Microbial Prospecting for Oil and Gas - case studies

The following case studies compare and contrast results of geo-microbial surface prospecting (MPOG®) with seismic and geological data. At the time of microbiological investigation, the authors did not have knowledge of any of the data on geological structures of the investigation areas, apart from already existing wells. The case studies were selected on basis of their exemplary character and different geological setting.

The map on the right shows the positions of surveyed areas both onshore and offshore in Central Europe.

The following colors representing MPOG® data were used for the maps discussed here.


A division of recorded microbial activities into four levels is mainly based on investigations in regions with ecological conditions like in central Europe and the North Sea. Under extreme ecological conditions (e.g. in desert regions) the average of measured activities can decline. Nevertheless, a reliable identification of positive microbial anomalies is guaranteed because of decreased background level.

The background level, which is mainly of biogenic origin, does not indicate any significant fluctuations. The additional hydrocarbon supply from oil and gas fields (e.g. from depths of ca. 2,000 m), which is confirmed by isotope analyses (delta 13C1 = -30 to -40 (‰) PDB), causes significant microbial anomalies.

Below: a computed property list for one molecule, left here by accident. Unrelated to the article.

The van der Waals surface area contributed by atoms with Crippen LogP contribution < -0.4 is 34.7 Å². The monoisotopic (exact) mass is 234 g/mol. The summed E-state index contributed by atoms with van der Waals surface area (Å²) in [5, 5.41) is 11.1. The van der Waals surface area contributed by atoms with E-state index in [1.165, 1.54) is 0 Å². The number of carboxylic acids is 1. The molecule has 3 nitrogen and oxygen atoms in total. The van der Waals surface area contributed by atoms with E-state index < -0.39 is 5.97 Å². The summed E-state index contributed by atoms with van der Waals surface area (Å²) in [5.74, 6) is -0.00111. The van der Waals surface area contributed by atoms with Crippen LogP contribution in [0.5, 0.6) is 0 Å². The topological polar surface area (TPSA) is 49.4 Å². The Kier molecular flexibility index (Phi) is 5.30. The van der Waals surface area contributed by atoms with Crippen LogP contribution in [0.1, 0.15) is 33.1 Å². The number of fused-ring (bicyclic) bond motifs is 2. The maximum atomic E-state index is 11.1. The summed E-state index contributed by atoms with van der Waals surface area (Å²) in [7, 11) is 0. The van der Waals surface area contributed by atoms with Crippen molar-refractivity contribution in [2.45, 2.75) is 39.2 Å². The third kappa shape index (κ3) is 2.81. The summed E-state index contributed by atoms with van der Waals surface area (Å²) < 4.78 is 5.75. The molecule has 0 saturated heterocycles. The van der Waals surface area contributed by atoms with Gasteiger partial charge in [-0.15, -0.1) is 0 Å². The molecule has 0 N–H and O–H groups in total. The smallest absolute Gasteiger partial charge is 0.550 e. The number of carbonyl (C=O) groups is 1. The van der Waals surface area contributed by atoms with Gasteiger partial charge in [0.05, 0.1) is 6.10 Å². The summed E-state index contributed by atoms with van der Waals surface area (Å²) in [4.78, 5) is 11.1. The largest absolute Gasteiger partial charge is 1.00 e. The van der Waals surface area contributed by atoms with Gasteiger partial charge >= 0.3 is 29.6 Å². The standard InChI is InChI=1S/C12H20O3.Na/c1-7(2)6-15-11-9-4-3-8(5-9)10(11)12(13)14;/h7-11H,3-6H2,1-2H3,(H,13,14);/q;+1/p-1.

By separately identifying methane and hydrocarbon oxidizing bacteria, it is possible to differentiate between oil and gas reservoirs, and oil reservoirs with a gas cap. Oil fields without a free gas cap have either no or small methane indications, but do have significant oil indications. Oil fields with a free gas cap create measurable methane anomalies and increased oil indications. Gas fields in the North Sea, which contain beside methane also aliphatic hydrocarbons (ca. 15%) show oil indications as well as significant methane indications. The intensity of these oil indications however is normally below the indication level for oil fields.